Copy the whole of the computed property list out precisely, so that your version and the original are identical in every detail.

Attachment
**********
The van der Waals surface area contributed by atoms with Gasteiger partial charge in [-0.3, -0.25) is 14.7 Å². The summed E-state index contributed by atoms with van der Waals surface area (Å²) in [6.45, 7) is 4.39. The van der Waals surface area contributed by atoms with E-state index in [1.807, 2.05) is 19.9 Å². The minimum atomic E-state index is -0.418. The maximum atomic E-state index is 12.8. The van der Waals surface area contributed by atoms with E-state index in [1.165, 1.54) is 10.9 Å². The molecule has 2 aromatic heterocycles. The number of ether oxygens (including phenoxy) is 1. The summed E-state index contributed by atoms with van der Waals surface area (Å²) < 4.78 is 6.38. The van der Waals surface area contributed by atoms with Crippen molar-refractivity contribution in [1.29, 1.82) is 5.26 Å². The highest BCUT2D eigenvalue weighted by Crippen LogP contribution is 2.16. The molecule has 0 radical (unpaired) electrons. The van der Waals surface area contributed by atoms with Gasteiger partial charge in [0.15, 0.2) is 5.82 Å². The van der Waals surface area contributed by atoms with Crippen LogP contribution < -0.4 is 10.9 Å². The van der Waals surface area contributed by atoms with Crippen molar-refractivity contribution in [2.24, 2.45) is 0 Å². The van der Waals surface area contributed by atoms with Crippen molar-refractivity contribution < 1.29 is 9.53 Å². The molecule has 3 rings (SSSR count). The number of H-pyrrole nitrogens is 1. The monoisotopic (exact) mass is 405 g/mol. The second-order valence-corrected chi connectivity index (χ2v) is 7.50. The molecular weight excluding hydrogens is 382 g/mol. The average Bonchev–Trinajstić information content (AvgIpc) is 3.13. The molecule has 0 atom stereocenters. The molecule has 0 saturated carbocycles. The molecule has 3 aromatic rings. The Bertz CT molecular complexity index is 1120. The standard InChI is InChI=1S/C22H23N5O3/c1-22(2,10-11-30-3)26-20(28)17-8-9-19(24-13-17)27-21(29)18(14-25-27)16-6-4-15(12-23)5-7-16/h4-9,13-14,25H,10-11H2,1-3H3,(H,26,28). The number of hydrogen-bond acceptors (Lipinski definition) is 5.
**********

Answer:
The van der Waals surface area contributed by atoms with Gasteiger partial charge in [-0.3, -0.25) is 14.7 Å². The summed E-state index contributed by atoms with van der Waals surface area (Å²) in [6.45, 7) is 4.39. The van der Waals surface area contributed by atoms with E-state index in [1.807, 2.05) is 19.9 Å². The minimum atomic E-state index is -0.418. The maximum atomic E-state index is 12.8. The van der Waals surface area contributed by atoms with E-state index in [1.165, 1.54) is 10.9 Å². The molecule has 2 aromatic heterocycles. The number of ether oxygens (including phenoxy) is 1. The summed E-state index contributed by atoms with van der Waals surface area (Å²) < 4.78 is 6.38. The van der Waals surface area contributed by atoms with Crippen molar-refractivity contribution in [1.29, 1.82) is 5.26 Å². The highest BCUT2D eigenvalue weighted by Crippen LogP contribution is 2.16. The molecule has 0 radical (unpaired) electrons. The van der Waals surface area contributed by atoms with Gasteiger partial charge in [0.15, 0.2) is 5.82 Å². The van der Waals surface area contributed by atoms with Crippen LogP contribution < -0.4 is 10.9 Å². The van der Waals surface area contributed by atoms with Crippen molar-refractivity contribution in [2.24, 2.45) is 0 Å². The van der Waals surface area contributed by atoms with Crippen molar-refractivity contribution < 1.29 is 9.53 Å². The molecule has 3 rings (SSSR count). The number of H-pyrrole nitrogens is 1. The monoisotopic (exact) mass is 405 g/mol. The second-order valence-corrected chi connectivity index (χ2v) is 7.50. The molecular weight excluding hydrogens is 382 g/mol. The average Bonchev–Trinajstić information content (AvgIpc) is 3.13. The molecule has 0 atom stereocenters. The molecule has 0 saturated carbocycles. The molecule has 3 aromatic rings. The Bertz CT molecular complexity index is 1120. The standard InChI is InChI=1S/C22H23N5O3/c1-22(2,10-11-30-3)26-20(28)17-8-9-19(24-13-17)27-21(29)18(14-25-27)16-6-4-15(12-23)5-7-16/h4-9,13-14,25H,10-11H2,1-3H3,(H,26,28). The number of hydrogen-bond acceptors (Lipinski definition) is 5.